The Wage and Hour Division of the U.S. Department of Labor is a federal agency that enforces federal labor standards, including the Family and Medical Leave Act. For more information or to file a complaint, call (866) 487-9243 or go to: http://www.dol.gov/whd/. You can also find a directory of WHD offices at: http://www.dol.gov/whd/america2.htm.
The National Council for Occupational Safety and Health (National COSH) is a leader in advocacy for workers' health and safety. It is comprised of a network of 21 local and statewide coalitions (COSHes) made up of unions, health and technical professionals, and individuals concerned about workers' rights to safety and health. For more information, and to see resources available, go to: http://coshnetwork6.mayfirst.org/node/1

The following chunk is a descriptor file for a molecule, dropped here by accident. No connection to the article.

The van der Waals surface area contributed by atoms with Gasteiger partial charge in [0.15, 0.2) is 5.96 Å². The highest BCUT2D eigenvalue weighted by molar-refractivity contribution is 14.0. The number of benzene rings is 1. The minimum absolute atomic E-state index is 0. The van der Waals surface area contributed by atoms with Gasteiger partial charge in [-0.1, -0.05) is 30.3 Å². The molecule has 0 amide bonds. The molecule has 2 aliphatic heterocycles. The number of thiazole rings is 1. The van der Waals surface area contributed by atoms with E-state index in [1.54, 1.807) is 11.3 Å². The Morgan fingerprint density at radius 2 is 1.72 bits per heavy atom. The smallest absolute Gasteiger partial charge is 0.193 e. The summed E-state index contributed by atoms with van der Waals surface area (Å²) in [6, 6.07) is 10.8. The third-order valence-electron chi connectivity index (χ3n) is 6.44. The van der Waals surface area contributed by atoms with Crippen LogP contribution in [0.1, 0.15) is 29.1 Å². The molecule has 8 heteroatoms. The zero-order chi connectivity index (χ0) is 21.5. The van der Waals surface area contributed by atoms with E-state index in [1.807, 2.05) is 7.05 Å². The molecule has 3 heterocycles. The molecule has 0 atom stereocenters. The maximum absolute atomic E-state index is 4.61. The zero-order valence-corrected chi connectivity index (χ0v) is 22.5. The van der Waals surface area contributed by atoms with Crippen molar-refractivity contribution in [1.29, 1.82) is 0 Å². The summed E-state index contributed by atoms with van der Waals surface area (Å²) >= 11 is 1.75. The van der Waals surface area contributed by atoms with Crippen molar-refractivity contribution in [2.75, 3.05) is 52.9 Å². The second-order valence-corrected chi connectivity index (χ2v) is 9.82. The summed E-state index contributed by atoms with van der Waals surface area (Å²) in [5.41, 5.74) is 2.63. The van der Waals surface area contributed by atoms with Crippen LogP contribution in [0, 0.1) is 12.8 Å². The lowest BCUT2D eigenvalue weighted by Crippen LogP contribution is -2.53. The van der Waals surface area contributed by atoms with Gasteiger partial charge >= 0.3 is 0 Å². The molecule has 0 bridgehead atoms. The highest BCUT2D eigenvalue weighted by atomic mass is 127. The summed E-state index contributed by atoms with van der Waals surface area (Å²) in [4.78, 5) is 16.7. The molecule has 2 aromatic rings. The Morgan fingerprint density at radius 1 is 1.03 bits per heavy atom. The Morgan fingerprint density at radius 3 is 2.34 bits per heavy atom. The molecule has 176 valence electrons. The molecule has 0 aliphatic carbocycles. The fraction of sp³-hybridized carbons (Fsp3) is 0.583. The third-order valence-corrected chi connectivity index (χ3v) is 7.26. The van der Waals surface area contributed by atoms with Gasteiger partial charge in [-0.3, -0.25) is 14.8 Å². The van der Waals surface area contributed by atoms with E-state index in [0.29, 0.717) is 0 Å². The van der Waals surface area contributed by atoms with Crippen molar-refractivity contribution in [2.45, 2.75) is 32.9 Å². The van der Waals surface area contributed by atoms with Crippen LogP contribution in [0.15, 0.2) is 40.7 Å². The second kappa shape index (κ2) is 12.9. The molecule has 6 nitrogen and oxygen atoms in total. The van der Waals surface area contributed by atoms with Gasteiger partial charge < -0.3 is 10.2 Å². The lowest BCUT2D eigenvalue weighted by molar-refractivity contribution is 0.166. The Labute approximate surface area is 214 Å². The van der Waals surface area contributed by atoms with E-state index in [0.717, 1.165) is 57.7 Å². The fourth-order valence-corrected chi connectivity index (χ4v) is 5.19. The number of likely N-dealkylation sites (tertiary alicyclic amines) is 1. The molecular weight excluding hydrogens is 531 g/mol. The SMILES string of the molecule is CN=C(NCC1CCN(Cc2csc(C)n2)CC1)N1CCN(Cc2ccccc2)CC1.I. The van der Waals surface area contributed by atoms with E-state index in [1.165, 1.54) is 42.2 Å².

The Chemical’s Policy and Science Initiative US State-Level Chemicals Policy Database is a database of passed and pending state level chemicals legislation. Legislation can be searched by state, region, status, year, chemical, policy category and/or product type. To use the database go to: http://www.chemicalspolicy.org/chemicalspolicy.us.state.database.php
Laws and Regulations in California
The California Division of Occupational Safety and Health (DOSH), also known as Cal/OSHA, is a state agency that protects workers from safety hazards. Cal/OSHA enforces safety and health standards for the workplace, investigating worker complaints and doing enforcement inspections. Cal/OSHA also provides free consultations to employers to help prevent job-related injuries and illnesses. California has some health and safety laws and Permissible Exposure Limits (PELs) for chemicals that federal OSHA does not include. See: http://www.dir.ca.gov/dosh/.